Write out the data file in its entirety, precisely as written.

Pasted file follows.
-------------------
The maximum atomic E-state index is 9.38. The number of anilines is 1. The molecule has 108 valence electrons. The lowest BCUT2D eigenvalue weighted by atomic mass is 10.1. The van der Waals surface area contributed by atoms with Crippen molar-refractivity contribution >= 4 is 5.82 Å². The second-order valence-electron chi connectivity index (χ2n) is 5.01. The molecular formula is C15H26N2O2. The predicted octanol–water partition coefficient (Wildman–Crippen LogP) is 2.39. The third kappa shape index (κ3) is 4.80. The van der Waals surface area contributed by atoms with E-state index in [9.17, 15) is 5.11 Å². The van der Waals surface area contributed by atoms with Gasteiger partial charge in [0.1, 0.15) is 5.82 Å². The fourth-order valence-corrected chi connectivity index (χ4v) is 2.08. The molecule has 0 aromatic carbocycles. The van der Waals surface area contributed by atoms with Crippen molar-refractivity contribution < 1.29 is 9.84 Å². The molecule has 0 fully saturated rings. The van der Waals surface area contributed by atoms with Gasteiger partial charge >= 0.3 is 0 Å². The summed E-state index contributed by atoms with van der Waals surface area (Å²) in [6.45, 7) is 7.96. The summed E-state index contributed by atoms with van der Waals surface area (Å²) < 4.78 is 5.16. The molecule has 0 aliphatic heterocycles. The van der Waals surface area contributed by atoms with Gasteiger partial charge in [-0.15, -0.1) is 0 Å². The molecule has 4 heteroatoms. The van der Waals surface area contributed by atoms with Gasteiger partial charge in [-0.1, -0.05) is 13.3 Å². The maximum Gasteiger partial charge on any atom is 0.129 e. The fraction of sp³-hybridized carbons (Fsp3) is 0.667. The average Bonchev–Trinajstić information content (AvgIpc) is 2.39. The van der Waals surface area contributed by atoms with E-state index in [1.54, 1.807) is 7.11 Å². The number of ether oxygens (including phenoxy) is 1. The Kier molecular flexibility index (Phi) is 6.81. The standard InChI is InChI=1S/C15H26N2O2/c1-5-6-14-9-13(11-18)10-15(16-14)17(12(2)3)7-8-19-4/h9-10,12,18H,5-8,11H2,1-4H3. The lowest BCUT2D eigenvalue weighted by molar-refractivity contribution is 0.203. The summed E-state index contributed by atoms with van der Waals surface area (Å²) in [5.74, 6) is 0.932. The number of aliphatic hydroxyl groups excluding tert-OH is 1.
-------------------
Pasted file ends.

The maximum atomic E-state index is 9.38. The number of anilines is 1. The molecule has 108 valence electrons. The lowest BCUT2D eigenvalue weighted by atomic mass is 10.1. The van der Waals surface area contributed by atoms with Crippen molar-refractivity contribution >= 4 is 5.82 Å². The second-order valence-electron chi connectivity index (χ2n) is 5.01. The molecular formula is C15H26N2O2. The predicted octanol–water partition coefficient (Wildman–Crippen LogP) is 2.39. The third kappa shape index (κ3) is 4.80. The van der Waals surface area contributed by atoms with E-state index in [9.17, 15) is 5.11 Å². The van der Waals surface area contributed by atoms with Gasteiger partial charge in [0.1, 0.15) is 5.82 Å². The fourth-order valence-corrected chi connectivity index (χ4v) is 2.08. The molecule has 0 aromatic carbocycles. The van der Waals surface area contributed by atoms with Crippen molar-refractivity contribution < 1.29 is 9.84 Å². The molecule has 0 fully saturated rings. The van der Waals surface area contributed by atoms with Gasteiger partial charge >= 0.3 is 0 Å². The summed E-state index contributed by atoms with van der Waals surface area (Å²) in [6.45, 7) is 7.96. The summed E-state index contributed by atoms with van der Waals surface area (Å²) < 4.78 is 5.16. The molecule has 0 aliphatic heterocycles. The van der Waals surface area contributed by atoms with Gasteiger partial charge in [-0.15, -0.1) is 0 Å². The molecule has 4 heteroatoms. The van der Waals surface area contributed by atoms with Gasteiger partial charge in [-0.1, -0.05) is 13.3 Å². The maximum Gasteiger partial charge on any atom is 0.129 e. The fraction of sp³-hybridized carbons (Fsp3) is 0.667. The average Bonchev–Trinajstić information content (AvgIpc) is 2.39. The van der Waals surface area contributed by atoms with E-state index in [1.54, 1.807) is 7.11 Å². The number of ether oxygens (including phenoxy) is 1. The Kier molecular flexibility index (Phi) is 6.81. The standard InChI is InChI=1S/C15H26N2O2/c1-5-6-14-9-13(11-18)10-15(16-14)17(12(2)3)7-8-19-4/h9-10,12,18H,5-8,11H2,1-4H3. The lowest BCUT2D eigenvalue weighted by molar-refractivity contribution is 0.203. The summed E-state index contributed by atoms with van der Waals surface area (Å²) in [5.74, 6) is 0.932. The number of aliphatic hydroxyl groups excluding tert-OH is 1.